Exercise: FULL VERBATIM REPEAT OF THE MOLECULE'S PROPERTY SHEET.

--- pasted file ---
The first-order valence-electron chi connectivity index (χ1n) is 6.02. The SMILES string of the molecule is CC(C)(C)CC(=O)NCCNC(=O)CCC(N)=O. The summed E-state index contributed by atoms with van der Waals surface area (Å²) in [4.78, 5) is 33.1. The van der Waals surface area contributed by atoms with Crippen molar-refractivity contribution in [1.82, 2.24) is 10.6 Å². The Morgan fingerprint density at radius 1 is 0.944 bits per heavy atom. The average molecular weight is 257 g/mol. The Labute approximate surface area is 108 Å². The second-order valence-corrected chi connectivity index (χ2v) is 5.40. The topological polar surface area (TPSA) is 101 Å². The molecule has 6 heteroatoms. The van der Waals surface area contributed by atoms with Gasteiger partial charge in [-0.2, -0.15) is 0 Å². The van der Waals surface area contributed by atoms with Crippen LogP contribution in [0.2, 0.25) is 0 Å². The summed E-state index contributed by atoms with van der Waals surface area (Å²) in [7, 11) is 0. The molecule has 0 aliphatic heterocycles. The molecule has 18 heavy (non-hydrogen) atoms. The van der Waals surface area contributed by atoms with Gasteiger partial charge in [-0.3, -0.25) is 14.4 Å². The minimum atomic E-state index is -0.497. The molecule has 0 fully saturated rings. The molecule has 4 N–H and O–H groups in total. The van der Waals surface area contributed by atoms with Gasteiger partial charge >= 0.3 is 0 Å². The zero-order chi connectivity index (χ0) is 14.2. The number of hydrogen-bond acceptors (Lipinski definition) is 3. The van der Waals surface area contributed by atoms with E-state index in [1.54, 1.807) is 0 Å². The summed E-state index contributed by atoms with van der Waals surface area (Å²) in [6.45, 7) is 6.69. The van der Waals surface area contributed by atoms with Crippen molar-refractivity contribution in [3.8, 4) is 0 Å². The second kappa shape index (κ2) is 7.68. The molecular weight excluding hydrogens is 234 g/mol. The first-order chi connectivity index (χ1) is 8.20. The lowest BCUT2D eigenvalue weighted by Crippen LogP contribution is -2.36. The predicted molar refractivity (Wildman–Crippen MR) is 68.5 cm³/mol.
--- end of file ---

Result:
The first-order valence-electron chi connectivity index (χ1n) is 6.02. The SMILES string of the molecule is CC(C)(C)CC(=O)NCCNC(=O)CCC(N)=O. The summed E-state index contributed by atoms with van der Waals surface area (Å²) in [4.78, 5) is 33.1. The van der Waals surface area contributed by atoms with Crippen molar-refractivity contribution in [1.82, 2.24) is 10.6 Å². The Morgan fingerprint density at radius 1 is 0.944 bits per heavy atom. The average molecular weight is 257 g/mol. The Labute approximate surface area is 108 Å². The second-order valence-corrected chi connectivity index (χ2v) is 5.40. The topological polar surface area (TPSA) is 101 Å². The molecule has 6 heteroatoms. The van der Waals surface area contributed by atoms with Gasteiger partial charge in [-0.2, -0.15) is 0 Å². The van der Waals surface area contributed by atoms with Crippen LogP contribution in [0.2, 0.25) is 0 Å². The summed E-state index contributed by atoms with van der Waals surface area (Å²) in [7, 11) is 0. The molecule has 0 aliphatic heterocycles. The molecule has 18 heavy (non-hydrogen) atoms. The van der Waals surface area contributed by atoms with Gasteiger partial charge in [-0.3, -0.25) is 14.4 Å². The minimum atomic E-state index is -0.497. The molecule has 0 fully saturated rings. The molecule has 4 N–H and O–H groups in total. The van der Waals surface area contributed by atoms with Gasteiger partial charge >= 0.3 is 0 Å². The zero-order chi connectivity index (χ0) is 14.2. The number of hydrogen-bond acceptors (Lipinski definition) is 3. The van der Waals surface area contributed by atoms with E-state index in [1.54, 1.807) is 0 Å². The summed E-state index contributed by atoms with van der Waals surface area (Å²) in [6.45, 7) is 6.69. The van der Waals surface area contributed by atoms with Crippen molar-refractivity contribution in [3.8, 4) is 0 Å². The second kappa shape index (κ2) is 7.68. The molecular weight excluding hydrogens is 234 g/mol. The first-order chi connectivity index (χ1) is 8.20. The lowest BCUT2D eigenvalue weighted by Crippen LogP contribution is -2.36. The predicted molar refractivity (Wildman–Crippen MR) is 68.5 cm³/mol.